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Variance (error bars) with a binomial proportion

  1. Aug 4, 2011 #1
    I have a list of chemicals, their assay test results, and a binomial column of whether or not the assay test result was high enough to be considered a threat (anything >2g/ml). Some chemicals were tested more than once, but others were not. It is understood that it is a poor set of data, but I am trying to be as useful as I can with it. I would like to take into account the variance within the same chemical.

    Portion of data:

    Chemical Assay reading (g/ml) >2?
    A .04 0
    B 1.2 0
    C 4.6 1
    D 1.1 0
    D 2.3 1
    E .03 0
    F .27 0
    G .92 0
    G 3.00 1
    G 2.34 1
    H 1.36 0
    I .80 0
    J .45 0
    K 1.75 0
    L 2.45 1
    L 2.60 1
    M 5.6 1
    N 1.11 0
    O 3.14 1
    P 0.50 0
    Q 1.15 0
    Q 2.01 1
    R 1.50 0
    S .09 0
    T .12 0

    I am trying to simply calculation the proportion where the binomial column is 1. That part is easy, but I am also trying to inclue standard error or some form of the variance. How can I take into account the variance within a chemical tested more than once?
  2. jcsd
  3. Aug 5, 2011 #2

    Stephen Tashi

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    Science Advisor

    Your terminology isn't clear. Do you have a list of "chemicals" or a list of "samples of substances"? If you have a a list of "chemicals", what is being "assayed"? Wouldn't they all be 100% that chemical?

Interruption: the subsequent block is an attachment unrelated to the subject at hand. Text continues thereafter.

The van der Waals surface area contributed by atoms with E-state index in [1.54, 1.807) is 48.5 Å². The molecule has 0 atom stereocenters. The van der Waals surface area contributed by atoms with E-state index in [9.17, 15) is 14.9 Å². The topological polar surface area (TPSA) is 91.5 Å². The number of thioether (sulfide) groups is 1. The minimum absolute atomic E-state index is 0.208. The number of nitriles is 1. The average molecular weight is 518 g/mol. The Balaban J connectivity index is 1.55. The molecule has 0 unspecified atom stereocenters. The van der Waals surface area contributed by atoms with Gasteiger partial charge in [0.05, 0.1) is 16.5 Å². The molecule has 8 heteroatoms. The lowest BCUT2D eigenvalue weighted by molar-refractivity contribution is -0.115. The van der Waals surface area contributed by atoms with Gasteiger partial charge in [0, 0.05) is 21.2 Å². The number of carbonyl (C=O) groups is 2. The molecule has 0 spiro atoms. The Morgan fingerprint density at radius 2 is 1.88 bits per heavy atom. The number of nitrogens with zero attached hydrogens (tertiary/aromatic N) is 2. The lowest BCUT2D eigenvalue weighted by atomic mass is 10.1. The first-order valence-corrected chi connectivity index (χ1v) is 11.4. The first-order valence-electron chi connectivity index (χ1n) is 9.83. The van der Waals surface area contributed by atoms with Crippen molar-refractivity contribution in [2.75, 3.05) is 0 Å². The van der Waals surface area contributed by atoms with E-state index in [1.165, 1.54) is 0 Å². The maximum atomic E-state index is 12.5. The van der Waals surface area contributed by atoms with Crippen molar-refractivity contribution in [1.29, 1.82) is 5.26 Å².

For example is "D" something like "cynanide" and are the "assay" results for "D", two tests run on two different samples of water?
  4. Aug 10, 2011 #3
    Yes, they are all different samples. The assay is for an amount of gas given off by each of them. "D" happens to be the same chemical that was sampled.

    I am trying to show a proportion of the samples that are greater >2g/ml. Just showing the binomial variation may underestimate the total variation...because there is also variation when the sample chemical is tested more than once. How can I tie this variation into my proportion variation?
  5. Aug 11, 2011 #4

    Stephen Tashi

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    Science Advisor

    It still isn't clear what real world quantity you are trying to estimate. For example, suppose I am trying to answer the nebulous question: "What is the probability that a randomly selected sample of water from my town contains dangerous levels of a chemical?". Even if I am careful to define "randomly selected" in some reasonable manner so that all sources of water are represented in proportion to the amount of water drawn from then, there is still the problem of which chemicals are selected for the the tests. I could bias the results by testing for one chemical more than another. For example, suppose the water in my town tends to be poluted by lead and I do most of my testing for radon.
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